Last night's reading was packed for the launch of Betsy Sholl's latest book, House of Sparrows. The crowd in the bookstore was no surprise because Betsy is, deservedly, one of the most beloved writers in Maine. She is a former state poet laureate, but is also a local presence: a friend and supporter to all. So it was a joy to see a standing-room-only crowd prepared to celebrate her.
Betsy is a member of my poetry group, and naturally most of us were there to support her. My friend Linda and I came together, and as we were drinking our plastic cups of wine and talking about this and that, we saw the bookstore door open and in walked (as quietly as one can with a bodyguard) Governor Janet Mills. Betsy did not expect her; there was no hoopla. Just one poet stopping in to listen to another poet.
Meanwhile, our ex-governor, Paul LePage is making headlines this week, defending the existence of the Electoral College because otherwise "white people will not have anything to say." This is the same man who, when he was planning his first inaugural celebration, refused to invite the sitting poet laureate (Betsy) to read a poem because, he claimed, no one wants to hear that stuff.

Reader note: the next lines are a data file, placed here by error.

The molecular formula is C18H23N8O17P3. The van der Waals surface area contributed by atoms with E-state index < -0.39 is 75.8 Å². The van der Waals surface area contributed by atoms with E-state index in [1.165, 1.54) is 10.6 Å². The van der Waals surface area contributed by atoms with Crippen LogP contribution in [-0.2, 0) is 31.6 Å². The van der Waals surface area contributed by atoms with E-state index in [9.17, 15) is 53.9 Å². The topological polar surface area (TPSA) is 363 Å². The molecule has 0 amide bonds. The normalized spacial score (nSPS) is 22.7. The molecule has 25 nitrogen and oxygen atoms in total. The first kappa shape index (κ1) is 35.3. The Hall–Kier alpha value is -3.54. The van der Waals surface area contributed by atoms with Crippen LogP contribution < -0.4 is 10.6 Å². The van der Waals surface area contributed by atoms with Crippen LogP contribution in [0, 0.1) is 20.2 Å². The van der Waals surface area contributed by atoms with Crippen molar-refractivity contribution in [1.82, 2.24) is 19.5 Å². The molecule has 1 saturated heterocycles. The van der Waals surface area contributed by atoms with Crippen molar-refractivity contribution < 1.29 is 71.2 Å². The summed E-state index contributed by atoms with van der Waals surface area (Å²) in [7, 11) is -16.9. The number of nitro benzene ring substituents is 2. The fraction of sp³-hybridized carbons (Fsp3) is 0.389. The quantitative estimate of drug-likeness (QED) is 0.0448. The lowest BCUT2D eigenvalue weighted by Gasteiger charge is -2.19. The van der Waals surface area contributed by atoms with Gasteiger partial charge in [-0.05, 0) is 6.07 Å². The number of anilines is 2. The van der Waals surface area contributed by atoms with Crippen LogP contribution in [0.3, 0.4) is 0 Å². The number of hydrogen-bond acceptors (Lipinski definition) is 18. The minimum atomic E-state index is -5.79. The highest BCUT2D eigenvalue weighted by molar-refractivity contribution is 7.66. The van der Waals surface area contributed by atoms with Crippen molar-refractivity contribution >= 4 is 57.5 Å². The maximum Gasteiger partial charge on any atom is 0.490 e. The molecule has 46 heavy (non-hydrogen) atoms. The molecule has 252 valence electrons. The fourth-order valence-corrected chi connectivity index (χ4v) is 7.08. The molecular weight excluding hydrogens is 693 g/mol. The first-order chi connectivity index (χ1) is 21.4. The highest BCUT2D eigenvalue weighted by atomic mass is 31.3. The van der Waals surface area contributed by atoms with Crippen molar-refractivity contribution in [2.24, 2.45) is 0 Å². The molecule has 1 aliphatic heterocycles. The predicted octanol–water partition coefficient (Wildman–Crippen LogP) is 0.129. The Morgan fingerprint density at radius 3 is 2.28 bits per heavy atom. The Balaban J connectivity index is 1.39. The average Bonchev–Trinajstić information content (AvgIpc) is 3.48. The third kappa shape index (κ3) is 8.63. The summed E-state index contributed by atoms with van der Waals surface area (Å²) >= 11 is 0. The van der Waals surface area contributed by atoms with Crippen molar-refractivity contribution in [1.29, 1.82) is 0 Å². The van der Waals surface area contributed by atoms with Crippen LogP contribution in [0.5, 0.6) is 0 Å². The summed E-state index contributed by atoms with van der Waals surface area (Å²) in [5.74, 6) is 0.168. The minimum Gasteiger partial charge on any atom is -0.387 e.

The political schizophrenia is hard to exaggerate. But, blessedly, we are, for the moment, in more humane country. There was something extraordinarily touching about the governor's appearance: that after a long day of policy and polemic, despite a long drive back and forth from Augusta to Portland, what she wanted to do most on a Thursday evening was to listen to poems.